Everyday creativity in language: textuality, contextuality and critique

Maybin, Janet and Swann, Joan (2007). Everyday creativity in language: textuality, contextuality and critique. Applied Linguistics, 28(4) pp. 497–517.

DOI: https://doi.org/10.1093/applin/amm036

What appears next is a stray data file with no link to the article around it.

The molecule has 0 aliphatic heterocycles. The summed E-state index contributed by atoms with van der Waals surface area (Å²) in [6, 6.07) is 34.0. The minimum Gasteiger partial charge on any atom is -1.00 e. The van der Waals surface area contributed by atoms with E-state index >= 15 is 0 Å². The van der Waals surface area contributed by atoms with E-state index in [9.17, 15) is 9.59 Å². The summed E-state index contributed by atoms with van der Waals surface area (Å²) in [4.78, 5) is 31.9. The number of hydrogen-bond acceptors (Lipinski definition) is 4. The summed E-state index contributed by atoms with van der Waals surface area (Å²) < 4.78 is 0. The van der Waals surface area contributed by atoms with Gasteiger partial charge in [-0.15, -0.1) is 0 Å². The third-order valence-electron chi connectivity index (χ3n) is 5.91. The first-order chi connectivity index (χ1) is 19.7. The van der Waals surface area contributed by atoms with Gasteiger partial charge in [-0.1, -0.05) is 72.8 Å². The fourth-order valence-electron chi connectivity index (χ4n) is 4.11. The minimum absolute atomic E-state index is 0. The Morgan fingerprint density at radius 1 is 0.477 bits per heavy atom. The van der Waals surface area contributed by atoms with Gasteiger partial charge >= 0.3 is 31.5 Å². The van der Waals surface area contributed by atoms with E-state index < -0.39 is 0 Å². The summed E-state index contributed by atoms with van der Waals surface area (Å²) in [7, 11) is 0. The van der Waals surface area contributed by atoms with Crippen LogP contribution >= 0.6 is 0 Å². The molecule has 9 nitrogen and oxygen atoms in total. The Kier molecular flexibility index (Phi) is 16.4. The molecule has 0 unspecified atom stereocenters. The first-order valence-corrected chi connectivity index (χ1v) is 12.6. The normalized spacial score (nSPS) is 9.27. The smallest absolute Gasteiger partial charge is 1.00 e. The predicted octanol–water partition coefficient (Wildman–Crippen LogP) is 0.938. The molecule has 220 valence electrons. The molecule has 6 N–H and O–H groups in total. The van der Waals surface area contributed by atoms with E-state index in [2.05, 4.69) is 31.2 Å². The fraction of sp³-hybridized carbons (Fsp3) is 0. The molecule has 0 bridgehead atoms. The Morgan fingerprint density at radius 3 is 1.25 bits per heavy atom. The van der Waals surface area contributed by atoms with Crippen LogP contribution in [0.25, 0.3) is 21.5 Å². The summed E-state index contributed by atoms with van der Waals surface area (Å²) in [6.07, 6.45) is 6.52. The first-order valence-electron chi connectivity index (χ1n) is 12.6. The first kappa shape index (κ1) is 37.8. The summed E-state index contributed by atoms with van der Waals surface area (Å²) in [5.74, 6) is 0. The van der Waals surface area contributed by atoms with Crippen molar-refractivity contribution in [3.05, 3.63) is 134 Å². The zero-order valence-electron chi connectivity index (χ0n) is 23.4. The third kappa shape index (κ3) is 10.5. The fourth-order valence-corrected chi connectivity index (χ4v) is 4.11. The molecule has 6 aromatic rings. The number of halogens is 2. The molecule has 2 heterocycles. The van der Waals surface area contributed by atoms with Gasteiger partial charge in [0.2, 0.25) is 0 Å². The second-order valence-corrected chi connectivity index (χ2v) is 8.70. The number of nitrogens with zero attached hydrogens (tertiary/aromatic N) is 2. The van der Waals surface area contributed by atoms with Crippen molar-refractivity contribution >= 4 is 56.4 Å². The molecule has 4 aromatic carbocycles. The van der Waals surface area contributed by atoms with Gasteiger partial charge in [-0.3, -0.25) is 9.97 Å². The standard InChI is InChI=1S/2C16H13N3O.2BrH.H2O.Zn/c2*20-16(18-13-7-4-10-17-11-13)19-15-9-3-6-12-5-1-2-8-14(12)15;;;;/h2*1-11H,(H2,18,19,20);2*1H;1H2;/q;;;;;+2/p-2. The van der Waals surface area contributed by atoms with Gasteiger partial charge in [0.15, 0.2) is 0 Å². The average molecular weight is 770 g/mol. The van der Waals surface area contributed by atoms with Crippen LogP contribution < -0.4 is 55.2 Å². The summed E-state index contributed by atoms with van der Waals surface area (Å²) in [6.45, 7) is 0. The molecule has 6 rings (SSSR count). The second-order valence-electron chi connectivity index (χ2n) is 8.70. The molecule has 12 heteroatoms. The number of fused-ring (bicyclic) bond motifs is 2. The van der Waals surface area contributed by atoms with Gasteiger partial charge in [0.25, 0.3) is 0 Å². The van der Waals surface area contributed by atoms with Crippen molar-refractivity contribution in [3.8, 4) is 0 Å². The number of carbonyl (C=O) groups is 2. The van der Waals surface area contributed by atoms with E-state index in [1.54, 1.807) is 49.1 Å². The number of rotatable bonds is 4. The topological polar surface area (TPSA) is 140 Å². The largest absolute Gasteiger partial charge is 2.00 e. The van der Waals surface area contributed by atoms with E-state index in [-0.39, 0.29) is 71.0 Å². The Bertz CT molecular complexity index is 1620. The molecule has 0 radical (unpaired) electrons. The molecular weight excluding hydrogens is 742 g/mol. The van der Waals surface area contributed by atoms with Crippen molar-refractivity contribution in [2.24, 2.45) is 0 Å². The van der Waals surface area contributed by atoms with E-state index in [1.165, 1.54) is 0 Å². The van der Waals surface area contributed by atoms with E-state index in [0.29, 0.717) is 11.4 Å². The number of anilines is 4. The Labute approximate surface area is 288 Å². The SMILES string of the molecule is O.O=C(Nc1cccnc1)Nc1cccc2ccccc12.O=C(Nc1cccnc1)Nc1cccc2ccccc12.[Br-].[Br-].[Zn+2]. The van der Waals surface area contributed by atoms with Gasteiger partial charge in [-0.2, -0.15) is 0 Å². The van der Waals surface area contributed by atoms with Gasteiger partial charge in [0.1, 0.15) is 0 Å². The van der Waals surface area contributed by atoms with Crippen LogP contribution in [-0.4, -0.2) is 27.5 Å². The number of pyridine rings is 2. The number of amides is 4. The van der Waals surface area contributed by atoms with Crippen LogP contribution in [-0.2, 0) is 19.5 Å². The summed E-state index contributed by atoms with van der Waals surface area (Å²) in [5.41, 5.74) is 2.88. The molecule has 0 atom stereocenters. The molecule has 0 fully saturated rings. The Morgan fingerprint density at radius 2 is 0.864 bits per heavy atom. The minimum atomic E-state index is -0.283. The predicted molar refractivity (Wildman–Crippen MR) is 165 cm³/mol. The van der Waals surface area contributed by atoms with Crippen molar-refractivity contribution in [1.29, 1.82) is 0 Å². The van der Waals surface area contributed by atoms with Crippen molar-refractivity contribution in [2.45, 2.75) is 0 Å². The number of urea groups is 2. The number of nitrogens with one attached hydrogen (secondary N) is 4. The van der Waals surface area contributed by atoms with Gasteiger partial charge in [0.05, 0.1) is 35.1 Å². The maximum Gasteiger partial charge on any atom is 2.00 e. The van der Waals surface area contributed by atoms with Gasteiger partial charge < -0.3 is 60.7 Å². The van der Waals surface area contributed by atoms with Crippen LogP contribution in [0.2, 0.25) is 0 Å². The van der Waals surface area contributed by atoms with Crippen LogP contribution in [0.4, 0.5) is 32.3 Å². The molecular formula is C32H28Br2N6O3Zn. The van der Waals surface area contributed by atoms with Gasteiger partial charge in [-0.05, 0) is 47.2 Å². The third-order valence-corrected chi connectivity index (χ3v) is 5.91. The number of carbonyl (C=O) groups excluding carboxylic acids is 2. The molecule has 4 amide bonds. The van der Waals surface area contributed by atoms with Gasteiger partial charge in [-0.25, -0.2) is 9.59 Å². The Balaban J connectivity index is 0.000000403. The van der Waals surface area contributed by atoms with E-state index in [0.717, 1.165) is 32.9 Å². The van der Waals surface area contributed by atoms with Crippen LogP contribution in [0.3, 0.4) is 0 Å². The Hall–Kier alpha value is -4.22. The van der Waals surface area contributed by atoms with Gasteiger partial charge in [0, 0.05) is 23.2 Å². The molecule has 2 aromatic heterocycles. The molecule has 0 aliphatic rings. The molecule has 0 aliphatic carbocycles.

This paper starts by examining recent work by applied linguists who argue that creativity is not only a property of especially skilled and gifted language users, but is pervasive in routine everyday practice. Also variously addressing literariness, language play and humour, this apparent democratisation of creativity contributes to a more general refocussing within applied linguistics on language users as creative designers of meaning. Alongside the textual analysis of poetic form, there has been an increasing interest in the interactional functions of creativity, suggesting the need for a more dynamic model which can address the dialogical nature of everyday creativity, its sociohistorical dimensions and processes of contextualisation. In order to suggest how such a model could be developed, the authors draw on Russian sociohistorical conceptions of the evaluative function of language as social sign and bring together the applied linguistic research with work from linguistic anthropology on contextualisation, framing and reflexivity within performance. While linguistic anthropologists have focussed mainly on traditional oral art, the authors argue that the framing and critical potential of performance is also keyed by more fleeting uses of poetic language in everyday interaction. In relation to four contrasting examples of data, they suggest how an integrated analytical framework might be developed which addresses textual, contextual and critical dimensions of creativity.

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